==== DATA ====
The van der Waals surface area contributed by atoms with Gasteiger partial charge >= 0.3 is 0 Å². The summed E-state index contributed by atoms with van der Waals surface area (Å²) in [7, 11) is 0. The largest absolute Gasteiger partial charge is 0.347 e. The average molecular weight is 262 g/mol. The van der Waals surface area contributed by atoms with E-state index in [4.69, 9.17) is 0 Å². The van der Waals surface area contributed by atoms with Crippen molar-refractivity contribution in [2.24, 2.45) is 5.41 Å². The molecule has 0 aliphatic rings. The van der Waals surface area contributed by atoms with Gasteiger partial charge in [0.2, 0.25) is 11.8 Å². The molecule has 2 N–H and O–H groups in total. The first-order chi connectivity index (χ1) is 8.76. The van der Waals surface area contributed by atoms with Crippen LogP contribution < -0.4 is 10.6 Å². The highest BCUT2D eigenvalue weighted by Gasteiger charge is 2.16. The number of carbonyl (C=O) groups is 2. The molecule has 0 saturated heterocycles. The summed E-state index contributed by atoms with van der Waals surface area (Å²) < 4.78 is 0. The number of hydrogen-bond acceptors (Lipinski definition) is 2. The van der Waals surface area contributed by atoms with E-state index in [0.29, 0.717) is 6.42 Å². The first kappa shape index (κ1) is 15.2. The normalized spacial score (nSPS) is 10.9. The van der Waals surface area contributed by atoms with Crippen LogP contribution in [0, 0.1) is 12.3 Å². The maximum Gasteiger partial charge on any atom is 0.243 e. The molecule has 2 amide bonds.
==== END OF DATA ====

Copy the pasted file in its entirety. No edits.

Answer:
The van der Waals surface area contributed by atoms with Gasteiger partial charge >= 0.3 is 0 Å². The summed E-state index contributed by atoms with van der Waals surface area (Å²) in [7, 11) is 0. The largest absolute Gasteiger partial charge is 0.347 e. The average molecular weight is 262 g/mol. The van der Waals surface area contributed by atoms with E-state index in [4.69, 9.17) is 0 Å². The van der Waals surface area contributed by atoms with Crippen molar-refractivity contribution in [2.24, 2.45) is 5.41 Å². The molecule has 0 aliphatic rings. The van der Waals surface area contributed by atoms with Gasteiger partial charge in [0.2, 0.25) is 11.8 Å². The molecule has 2 N–H and O–H groups in total. The first-order chi connectivity index (χ1) is 8.76. The van der Waals surface area contributed by atoms with Crippen LogP contribution < -0.4 is 10.6 Å². The highest BCUT2D eigenvalue weighted by Gasteiger charge is 2.16. The number of carbonyl (C=O) groups is 2. The molecule has 0 saturated heterocycles. The summed E-state index contributed by atoms with van der Waals surface area (Å²) < 4.78 is 0. The number of hydrogen-bond acceptors (Lipinski definition) is 2. The van der Waals surface area contributed by atoms with E-state index in [0.29, 0.717) is 6.42 Å². The first kappa shape index (κ1) is 15.2. The normalized spacial score (nSPS) is 10.9. The van der Waals surface area contributed by atoms with Crippen LogP contribution in [0, 0.1) is 12.3 Å². The maximum Gasteiger partial charge on any atom is 0.243 e. The molecule has 2 amide bonds.